COLES was early to adopt “ethically produced” meat branding, but it’s been a late arrival in the consumer trend toward grassfed beef.
Last week, Coles corrected that gap in its lineup, rolling out its certified grassfed beef label, GRAZE, to about 270 supermarkets in Victoria and NSW.
About 18,000 cattle a year will be sourced from around 180 producers in the first year, with the intention of increasing volume based on sales.
The range will include porterhouse, scotch fillet, rib eye, eye fillet, rump, schnitzel, lean mince, roasts, stir fry, casserole and ribs. Along with the grassfed branding, GRAZE cuts will also carry Coles’s HGP-free (hormone growth promotant) label.
Unlike Woolworths, Coles is not using the Pasturefed Cattle Assurance Scheme (PCAS) to certify its label, choosing instead to use its own scheme.
“Coles adopted its own independent assessment for grassfed beef to cater for all producers, including smaller family farmers who want to supply direct to Coles, as well as our customers,” a Coles spokesperson said.
Coles said GRAZE is “based on the principles contained in PCAS”, but it wants the flexibility to add other criteria, understood to relate to animal welfare and environmental standards.
“PCAS-registered producers are well placed to potentially supply beef to GRAZE,” the Coles spokesperson said.
“If suppliers of GRAZE are PCAS-accredited, Coles will of course recognise that accreditation and work with the producer on the additional requirements that Coles is looking to deliver.”
Producers looking to supply GRAZE will have to undergo an on-farm assessment, and then accept audits that will be performed on all GRAZE producers over a three to five year rotation.
Coles said GRAZE was established after a year of discussion with a working group of eight producers representing different production zones across Victoria and NSW.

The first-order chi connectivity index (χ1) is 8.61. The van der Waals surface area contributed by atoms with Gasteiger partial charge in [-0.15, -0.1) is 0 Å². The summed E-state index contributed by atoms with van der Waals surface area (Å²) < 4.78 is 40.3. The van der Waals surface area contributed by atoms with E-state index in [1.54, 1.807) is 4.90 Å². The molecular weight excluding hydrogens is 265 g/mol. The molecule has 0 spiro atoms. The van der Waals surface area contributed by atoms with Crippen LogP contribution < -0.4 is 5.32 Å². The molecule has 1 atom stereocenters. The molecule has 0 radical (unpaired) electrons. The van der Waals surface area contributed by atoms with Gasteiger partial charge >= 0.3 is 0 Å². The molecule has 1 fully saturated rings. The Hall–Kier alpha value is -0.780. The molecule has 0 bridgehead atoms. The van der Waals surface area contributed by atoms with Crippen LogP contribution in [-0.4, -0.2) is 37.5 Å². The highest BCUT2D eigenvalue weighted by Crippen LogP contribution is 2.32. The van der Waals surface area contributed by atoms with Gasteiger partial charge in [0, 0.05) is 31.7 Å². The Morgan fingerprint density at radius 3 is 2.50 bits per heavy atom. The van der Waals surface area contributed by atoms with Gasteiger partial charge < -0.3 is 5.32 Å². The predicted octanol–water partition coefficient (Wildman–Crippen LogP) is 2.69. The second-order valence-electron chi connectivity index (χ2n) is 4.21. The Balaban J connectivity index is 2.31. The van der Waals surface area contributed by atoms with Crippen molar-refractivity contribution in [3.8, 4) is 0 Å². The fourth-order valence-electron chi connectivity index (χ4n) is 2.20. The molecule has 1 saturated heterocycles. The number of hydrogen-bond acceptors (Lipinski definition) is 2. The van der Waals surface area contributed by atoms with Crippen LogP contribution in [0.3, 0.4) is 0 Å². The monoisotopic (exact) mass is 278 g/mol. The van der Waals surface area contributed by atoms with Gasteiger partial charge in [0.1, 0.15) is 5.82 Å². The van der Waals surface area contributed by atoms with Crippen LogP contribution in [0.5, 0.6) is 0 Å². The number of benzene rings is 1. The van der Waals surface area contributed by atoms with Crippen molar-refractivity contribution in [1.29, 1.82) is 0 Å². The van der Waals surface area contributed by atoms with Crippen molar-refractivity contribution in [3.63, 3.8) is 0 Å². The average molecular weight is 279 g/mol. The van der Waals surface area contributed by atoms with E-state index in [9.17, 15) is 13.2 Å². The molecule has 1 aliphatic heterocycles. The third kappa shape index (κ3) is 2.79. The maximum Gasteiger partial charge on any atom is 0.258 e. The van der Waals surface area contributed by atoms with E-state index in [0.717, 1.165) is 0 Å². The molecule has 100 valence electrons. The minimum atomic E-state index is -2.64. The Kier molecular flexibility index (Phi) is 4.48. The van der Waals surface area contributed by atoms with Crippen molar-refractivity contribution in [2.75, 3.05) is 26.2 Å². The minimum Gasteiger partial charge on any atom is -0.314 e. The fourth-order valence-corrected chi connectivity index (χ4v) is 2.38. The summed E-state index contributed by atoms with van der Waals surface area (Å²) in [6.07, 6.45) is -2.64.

Company representatives also met with Cattle Council of Australia (CCA) and Meat and Livestock Australia before establishing the brand.
CCA PCAS co-ordinator Lisa Cotter welcomed Coles’ recognition of PCAS as “the industry standard” for grassfed beef accreditation; Marc Greening, chair of CCA’s PCAS Management Committee acknowledged that PCAS “isn’t a fit for all producers and may not be tailored to all potential customer’s needs”.
“It is however the most robust foundation to build from.”
“CCA remains willing to engage any new potential grassfed beef opportunities and develop additional elements to complement the PCAS to provide any other assurance in line with their end customer’s needs, provided that the integrity of the PCAS is maintained throughout.”
Any grassfed beef that is put before consumers, and recognised as such, is good for the cattle industry, Mr Greening added.
“As the body representing all grassfed beef producers the challenge is to enable PCAS to be the system that allows producers to supply all grassfed markets with the one certification program, and ensure the grassfed claim maintains integrity.”
Second generation Guyra, NSW, cattle producers Bill and Jacqui Mitchell, who began focusing on grass-fed cattle three years ago, welcomed the establishment of the new grass-fed brand.
Mr Mitchell has been supplying Coles for nearly five years, and was part of the Coles working group involved in the establishment of GRAZE.
“I’m very passionate about grassfed beef – not only is it a great tasting product but there’s also a good story behind how it’s grown,” Mr Mitchell said.